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Friday, October 31, 2014

Study finds dangerous air pollution near oil and gas sites

A new, peer-reviewed study, published in the journal Environmental Health, has found "potentially dangerous” levels of local air pollution near oil and gas drilling and transmission sites.

Air concentrations of volatile compounds near oil and gas production: a community-based exploratory study found:
 
Air concentrations of potentially dangerous compounds and chemical mixtures are frequently present near oil and gas production sites...
Levels of eight volatile chemicals exceeded federal guidelines under several operational circumstances. Benzene, formaldehyde, and hydrogen sulfide were the most common compounds to exceed acute and other health-based risk levels…
The study monitored air at locations in Arkansas, Colorado, Ohio, Pennsylvania and Wyoming, sampling air near a mix of sites, including compressor stations, production pads and condensate tank farms. Some but not all of the sampling sites were associated with hydraulic fracturing. 
It used trained local residents to gather air samples, because: 
Deploying residents allowed for quick monitoring in places where they suspected something was wrong, based on bad odors, symptoms such as nausea or other problems.
The study's sampling was done as a snapshot—air at one moment in time, or in the case of formaldehyde, over the course of at least eight hours. [Lead author David O.] Carpenter said that's not how states have typically handled their own monitoring, the results of which have suggested little cause for alarm or weren't detailed enough to determine whether a health risk existed.
By averaging the results over days, weeks or months, state monitors risk missing the sporadic emission spikes that can harm exposed people, he said. 
"Our results indicate that the longer-term monitoring misses peak concentrations, which may be very important," Carpenter said.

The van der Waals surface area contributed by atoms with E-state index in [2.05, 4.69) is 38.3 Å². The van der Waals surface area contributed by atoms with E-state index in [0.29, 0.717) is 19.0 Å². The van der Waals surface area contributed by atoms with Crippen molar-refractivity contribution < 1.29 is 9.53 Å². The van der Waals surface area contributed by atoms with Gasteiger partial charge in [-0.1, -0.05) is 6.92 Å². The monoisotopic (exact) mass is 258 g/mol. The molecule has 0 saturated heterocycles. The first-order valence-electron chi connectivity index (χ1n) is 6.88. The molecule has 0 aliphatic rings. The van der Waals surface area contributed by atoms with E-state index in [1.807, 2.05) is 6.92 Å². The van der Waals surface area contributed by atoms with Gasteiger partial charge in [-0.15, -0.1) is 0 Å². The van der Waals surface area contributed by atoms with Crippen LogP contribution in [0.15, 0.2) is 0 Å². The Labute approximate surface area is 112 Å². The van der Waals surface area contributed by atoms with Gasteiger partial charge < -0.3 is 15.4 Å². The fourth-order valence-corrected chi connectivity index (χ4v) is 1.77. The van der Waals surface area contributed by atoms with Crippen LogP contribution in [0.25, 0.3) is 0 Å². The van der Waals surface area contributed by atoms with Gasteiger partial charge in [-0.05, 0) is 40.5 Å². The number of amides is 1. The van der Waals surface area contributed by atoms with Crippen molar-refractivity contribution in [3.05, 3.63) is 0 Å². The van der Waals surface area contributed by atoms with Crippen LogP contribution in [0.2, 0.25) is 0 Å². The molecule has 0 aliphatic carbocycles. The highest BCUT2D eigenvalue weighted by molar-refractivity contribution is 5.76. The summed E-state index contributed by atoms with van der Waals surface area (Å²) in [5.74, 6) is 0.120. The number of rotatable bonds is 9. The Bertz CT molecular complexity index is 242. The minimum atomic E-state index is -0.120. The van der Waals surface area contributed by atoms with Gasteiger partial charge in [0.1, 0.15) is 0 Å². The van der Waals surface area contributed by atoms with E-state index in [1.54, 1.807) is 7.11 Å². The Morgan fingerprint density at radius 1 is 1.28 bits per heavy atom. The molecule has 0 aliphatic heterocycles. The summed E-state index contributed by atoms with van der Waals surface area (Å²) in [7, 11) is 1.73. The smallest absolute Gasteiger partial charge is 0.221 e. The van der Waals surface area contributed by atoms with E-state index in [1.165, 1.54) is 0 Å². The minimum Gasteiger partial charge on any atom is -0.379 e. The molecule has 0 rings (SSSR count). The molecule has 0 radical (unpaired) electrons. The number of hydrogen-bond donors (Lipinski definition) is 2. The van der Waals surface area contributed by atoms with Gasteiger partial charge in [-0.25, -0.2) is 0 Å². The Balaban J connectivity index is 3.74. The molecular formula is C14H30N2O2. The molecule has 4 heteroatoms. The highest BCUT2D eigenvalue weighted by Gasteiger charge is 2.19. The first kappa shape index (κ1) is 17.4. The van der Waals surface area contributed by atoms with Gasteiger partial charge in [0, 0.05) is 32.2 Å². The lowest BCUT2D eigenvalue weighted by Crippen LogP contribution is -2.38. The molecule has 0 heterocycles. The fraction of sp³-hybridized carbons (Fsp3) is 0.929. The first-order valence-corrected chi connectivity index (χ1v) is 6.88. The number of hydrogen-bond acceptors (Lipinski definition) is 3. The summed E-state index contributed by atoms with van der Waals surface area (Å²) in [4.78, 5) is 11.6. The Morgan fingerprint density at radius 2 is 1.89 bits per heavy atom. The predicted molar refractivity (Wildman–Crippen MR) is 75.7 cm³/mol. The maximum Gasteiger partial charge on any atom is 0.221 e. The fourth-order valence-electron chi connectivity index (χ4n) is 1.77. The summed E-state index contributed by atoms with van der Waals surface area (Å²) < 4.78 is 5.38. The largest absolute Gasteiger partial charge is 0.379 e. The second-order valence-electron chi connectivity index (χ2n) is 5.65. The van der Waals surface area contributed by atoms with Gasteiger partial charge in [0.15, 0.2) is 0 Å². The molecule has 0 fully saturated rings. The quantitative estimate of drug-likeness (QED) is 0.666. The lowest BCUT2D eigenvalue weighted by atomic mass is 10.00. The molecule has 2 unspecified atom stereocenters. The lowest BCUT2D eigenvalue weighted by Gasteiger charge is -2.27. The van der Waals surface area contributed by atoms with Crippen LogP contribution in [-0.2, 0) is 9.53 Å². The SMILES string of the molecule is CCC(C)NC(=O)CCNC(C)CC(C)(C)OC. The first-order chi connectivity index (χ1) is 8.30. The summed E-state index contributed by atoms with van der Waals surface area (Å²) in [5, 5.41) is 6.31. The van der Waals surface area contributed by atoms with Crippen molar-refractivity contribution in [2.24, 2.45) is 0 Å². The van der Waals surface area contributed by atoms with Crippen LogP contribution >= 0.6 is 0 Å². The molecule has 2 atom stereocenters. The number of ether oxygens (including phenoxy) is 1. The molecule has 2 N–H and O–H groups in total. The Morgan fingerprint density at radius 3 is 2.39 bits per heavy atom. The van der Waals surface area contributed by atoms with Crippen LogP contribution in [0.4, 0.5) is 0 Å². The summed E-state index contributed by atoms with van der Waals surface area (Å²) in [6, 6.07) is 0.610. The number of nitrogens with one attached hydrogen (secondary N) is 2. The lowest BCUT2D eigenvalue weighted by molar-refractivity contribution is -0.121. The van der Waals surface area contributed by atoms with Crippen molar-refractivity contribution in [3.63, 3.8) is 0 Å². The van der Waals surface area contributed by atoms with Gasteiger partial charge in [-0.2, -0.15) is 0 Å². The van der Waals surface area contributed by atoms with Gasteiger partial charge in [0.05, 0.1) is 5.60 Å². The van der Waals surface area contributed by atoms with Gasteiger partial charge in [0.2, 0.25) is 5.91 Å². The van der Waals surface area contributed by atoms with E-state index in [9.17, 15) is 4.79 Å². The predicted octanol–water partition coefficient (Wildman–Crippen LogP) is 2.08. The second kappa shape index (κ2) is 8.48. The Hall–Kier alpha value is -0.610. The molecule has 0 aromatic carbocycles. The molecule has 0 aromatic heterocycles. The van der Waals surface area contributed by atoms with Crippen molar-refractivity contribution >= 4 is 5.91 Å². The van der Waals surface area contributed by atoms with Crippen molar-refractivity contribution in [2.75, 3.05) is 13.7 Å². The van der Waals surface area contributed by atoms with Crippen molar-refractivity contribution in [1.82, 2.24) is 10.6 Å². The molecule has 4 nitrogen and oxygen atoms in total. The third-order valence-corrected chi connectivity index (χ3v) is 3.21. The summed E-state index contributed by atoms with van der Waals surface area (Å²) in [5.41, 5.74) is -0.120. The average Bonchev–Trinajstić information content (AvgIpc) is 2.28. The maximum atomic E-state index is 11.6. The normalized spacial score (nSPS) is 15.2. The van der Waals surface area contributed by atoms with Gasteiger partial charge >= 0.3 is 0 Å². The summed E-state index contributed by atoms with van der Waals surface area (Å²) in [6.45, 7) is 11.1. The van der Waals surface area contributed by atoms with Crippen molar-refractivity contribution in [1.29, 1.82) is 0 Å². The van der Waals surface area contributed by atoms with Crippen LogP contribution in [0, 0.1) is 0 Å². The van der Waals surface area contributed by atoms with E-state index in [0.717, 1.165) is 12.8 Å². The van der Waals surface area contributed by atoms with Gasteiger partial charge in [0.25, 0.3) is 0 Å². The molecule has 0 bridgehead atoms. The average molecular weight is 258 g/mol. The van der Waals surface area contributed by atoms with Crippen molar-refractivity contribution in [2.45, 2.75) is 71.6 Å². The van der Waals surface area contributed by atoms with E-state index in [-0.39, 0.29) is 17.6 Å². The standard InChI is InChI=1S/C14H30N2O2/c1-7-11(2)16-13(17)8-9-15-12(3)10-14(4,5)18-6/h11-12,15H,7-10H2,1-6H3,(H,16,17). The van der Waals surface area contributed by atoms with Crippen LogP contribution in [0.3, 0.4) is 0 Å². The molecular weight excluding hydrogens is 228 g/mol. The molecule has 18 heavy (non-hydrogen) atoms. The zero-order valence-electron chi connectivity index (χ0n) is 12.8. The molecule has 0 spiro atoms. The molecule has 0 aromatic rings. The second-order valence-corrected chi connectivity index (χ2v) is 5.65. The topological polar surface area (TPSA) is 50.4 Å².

Toxic substances in 20 percent of the 76 samples taken for the study exceeded safe levels for brief exposure while another 20 percent exceeded standards for longer-term exposure. The study authors said they thought both were appropriate comparisons in part because residents picked areas to sample where odors and health complaints were common.  
There are several implications from this and similar studies. As another lead author, Gregg P. Macy noted,
"The key takeaway is we really need to start sampling at the scales dictated by community concerns, the same concerns that are sometimes lodged in county and state agencies as complaints but that are experienced daily"...
Better air quality monitoring near oil and gas sites and facilities is obviously needed, and the community-based model used here is worth serious consideration as - in the authors' words - a "supplement" to state monitoring regimes. And while there's also a need for more research, incomplete understanding of the pubic health impacts of oil and gas development should not preclude action. At minimum, those actions should include requiring best available control technology on all natgas drilling and transmission equipment and banning open impoundments for storing any drilling-related fluids.

Oct. 31, 2014 update: Here's a link to the full study.


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